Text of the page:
In this Q&A, Durl Jensen, President of CDI World-USA, explains how the companies that form the global CDI World events business are providing brands with fresh ways to engage customers in a changed landscape.
So much trauma has been inflicted on families and businesses during 2020. Does talking about the future downplay those impacts?
Not at all. Getting the economy up and running again, while keeping people safe, is the best way to ensure that families and businesses have positive futures. Our industry, the events industry, has always operated at the interface between brands and their customers. This is where a lot of business gets done and so we believe we have a vital part to play in the recovery.
Isn’t it just a matter of waiting out the storm until everything gradually returns to normal?
For the fortunate few that can manage to wait, that might look like a tempting strategy, and it’s encouraging to see some organizations in the states putting on larger events again under strict controls. But our view at CDI World is that we have to do things differently and open up new opportunities rather than hope to wind back the clock. In fact, we try to avoid using the “normal” word!
Okay – but skeptics might say that you can’t get around the fact that events are events. Can you realistically do much to change them except maybe play with the cosmetics?
The skeptics are correct in that the fundamentals of events remain unchanged, they are about bringing people together. However, it’s easy to get locked into just a few standard ways of doing that when there are many more options – especially with all the technology we have available to us.
You’re talking about virtual?
Virtual is important and almost everybody in business, like it or not, has experienced it in simple, and sometimes frustrating form, during the past year with the massive growth in teleconferencing. But just “bolting on” virtual as a temporary fix to take the place of physical interaction isn’t a lasting solution for all kinds of reasons.
Firstly, virtual isn’t a single thing, it’s a huge range of digitally-delivered options that need to be matched to what the individual brand or business wants to achieve and who their customers are. Every brand is different, even when they’re operating in a common marketplace. Secondly, virtual isn’t a swap out replacement for a conventional physical event – it’s a medium that needs to be optimized using its own strengths and not used simply to mimic another medium. It’s an immensely valuable complement to what we do.
So virtual isn’t a quick fix but should be considered on its own merits?
Exactly. It should always be there but as a major option, not a substitute. And that’s one of the principles we’ve adopted in our new approach to events. We use the term Hybrid Events. Some people define this as combining virtual with physical. Our definition is broader because we see it more holistically. It’s getting away from silo-thinking, being much more open and much more flexible.
Does that mean you think the events industry has been closed and inflexible?
I know many people in our industry and most of them are highly flexible and supremely adaptable, it goes with the job to a large degree. But there’s always a human tendency to stick with the status quo – if it ain’t broke don’t fix it. That’s all changed now and clients are looking for new solutions to help them deal with ongoing uncertainty. That’s why we’re putting our energy into Hybrids.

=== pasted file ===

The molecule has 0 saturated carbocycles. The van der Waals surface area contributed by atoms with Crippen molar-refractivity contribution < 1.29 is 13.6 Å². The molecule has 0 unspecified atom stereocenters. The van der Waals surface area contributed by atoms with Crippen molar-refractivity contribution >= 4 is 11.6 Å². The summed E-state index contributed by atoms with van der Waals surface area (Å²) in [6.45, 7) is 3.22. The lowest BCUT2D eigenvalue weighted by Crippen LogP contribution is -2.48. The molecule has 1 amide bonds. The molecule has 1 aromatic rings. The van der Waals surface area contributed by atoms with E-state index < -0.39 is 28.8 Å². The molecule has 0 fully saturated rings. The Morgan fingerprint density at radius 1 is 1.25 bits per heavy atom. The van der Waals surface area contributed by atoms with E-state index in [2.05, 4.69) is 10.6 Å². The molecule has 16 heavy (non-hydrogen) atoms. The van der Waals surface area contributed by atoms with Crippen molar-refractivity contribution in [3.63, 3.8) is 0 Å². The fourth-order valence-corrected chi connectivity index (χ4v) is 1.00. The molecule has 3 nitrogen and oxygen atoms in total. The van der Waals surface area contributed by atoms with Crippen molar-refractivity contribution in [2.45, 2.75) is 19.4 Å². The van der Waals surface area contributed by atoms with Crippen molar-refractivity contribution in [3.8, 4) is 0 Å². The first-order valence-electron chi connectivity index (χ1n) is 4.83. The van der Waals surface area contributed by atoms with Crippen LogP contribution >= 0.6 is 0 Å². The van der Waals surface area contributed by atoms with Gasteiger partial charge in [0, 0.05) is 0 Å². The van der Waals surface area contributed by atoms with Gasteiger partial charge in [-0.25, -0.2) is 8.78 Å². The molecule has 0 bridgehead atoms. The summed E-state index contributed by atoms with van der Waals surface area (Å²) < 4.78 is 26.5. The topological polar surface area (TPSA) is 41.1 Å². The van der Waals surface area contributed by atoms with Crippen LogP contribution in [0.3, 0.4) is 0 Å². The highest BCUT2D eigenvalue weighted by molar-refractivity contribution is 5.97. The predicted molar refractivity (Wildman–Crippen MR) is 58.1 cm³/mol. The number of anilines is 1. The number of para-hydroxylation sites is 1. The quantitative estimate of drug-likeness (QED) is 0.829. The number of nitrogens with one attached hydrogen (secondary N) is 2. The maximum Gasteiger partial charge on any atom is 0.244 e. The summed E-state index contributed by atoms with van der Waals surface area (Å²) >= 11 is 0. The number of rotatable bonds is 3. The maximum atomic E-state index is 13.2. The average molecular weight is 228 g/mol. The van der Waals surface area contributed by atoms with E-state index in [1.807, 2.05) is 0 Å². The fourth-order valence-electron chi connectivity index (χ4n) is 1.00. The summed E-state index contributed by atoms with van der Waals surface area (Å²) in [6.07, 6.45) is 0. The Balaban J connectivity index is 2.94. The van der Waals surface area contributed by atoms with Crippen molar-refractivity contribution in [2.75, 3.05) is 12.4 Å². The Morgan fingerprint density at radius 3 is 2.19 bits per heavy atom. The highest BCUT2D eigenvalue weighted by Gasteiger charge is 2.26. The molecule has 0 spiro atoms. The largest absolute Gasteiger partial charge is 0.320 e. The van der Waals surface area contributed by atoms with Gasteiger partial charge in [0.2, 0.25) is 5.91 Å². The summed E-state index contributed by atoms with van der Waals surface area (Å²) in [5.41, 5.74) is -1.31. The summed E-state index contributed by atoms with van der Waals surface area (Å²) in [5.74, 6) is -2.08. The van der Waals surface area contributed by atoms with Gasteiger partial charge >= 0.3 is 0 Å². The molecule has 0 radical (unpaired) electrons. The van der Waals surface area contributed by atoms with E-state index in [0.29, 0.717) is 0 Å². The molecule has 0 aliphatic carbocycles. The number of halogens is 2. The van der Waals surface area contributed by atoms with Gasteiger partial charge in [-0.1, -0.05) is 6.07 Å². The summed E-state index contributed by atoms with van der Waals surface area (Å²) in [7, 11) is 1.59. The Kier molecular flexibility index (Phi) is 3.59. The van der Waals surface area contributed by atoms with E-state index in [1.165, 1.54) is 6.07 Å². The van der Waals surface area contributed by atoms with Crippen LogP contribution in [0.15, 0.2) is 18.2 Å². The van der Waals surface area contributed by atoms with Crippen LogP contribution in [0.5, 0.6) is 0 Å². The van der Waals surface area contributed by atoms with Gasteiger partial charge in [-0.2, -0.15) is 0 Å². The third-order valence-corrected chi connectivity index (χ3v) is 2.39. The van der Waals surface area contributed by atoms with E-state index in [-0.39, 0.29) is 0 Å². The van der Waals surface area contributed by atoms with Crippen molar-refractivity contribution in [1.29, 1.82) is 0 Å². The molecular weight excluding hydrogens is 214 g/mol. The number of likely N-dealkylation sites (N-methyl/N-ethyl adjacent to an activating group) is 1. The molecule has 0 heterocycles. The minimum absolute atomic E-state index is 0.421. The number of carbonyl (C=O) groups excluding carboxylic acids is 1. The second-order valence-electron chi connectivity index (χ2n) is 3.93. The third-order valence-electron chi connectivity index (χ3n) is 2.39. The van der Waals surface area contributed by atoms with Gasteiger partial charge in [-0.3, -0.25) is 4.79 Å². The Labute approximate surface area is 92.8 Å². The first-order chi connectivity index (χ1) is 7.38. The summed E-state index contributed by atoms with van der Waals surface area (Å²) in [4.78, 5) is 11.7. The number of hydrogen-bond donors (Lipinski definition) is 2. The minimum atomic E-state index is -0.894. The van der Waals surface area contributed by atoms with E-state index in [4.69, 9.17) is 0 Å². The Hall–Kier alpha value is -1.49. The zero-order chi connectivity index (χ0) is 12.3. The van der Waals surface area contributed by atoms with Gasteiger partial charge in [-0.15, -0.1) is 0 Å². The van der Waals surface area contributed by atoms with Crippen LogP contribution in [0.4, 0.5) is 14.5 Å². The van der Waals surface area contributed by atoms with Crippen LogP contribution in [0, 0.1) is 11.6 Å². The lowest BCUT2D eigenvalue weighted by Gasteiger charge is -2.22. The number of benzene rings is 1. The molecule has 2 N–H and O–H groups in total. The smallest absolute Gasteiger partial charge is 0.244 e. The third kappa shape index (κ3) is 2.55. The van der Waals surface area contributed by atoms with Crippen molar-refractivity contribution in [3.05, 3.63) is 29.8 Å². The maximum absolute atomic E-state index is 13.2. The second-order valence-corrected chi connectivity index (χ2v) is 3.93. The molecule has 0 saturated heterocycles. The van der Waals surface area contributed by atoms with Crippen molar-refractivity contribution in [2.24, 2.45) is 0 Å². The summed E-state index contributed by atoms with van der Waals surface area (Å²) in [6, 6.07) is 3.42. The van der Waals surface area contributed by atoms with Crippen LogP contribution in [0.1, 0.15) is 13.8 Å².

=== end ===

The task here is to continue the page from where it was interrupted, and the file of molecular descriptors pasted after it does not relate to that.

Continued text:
You said Hybrid Events were more holistic. What did you mean by that?
In the past, clients would come to us with a confirmed show program with fixed venues and a detailed brief. In most cases, they had attended similar shows before and had good data on what worked and what didn’t. This meant you could focus your resources on a few key events. That narrow approach has gone. Hybrid encourages a more open mindset.
You’re saying that Hybrid allows you to think beyond the box?
Yes. You can start a fresh page and look at the big picture. Identify all the crucial live interactions between your business and your customers and then consider all the various ways you can facilitate those interactions. Don’t put all your eggs in one basket. Uncertainty is going to be with us for some time, so build-in flexibility and the freedom to change arrangements at short notice.
And the Hybrid approach provides that kind of flexibility?
It’s flexible because you can use a blend of techniques customized to your business objectives and your market. You might hold some smaller scale private events in hotel suites to meet up with customers, or set up a temporary showroom to display new products, or maybe run a roadshow that visits key locations. And you can combine any of these with virtual options ranging from basic online chats to augmented reality.
That sounds very comprehensive. But doesn’t that also mean more costly?
The beauty of the Hybrid approach is that you can put together a recipe that matches your needs. You only need to use the ingredients that work for you and that can be very cost-effective indeed.
Finally, CDI World is a global events specialist with principal offices in the USA, UK and Singapore plus many international partners. Will Hybrid options be available throughout the business?
Absolutely. David Bay, our CEO based in Singapore and John Robinson, the Managing Director of CDI World-UK, are ensuring that Hybrids will be offered to all our clients wherever they market. From our experience so far and the feedback we’re receiving from those who have already taken the Hybrid route, it’s opening up some really exciting opportunities. We’re looking forward to helping many more brands worldwide benefit from Hybrid in 2021.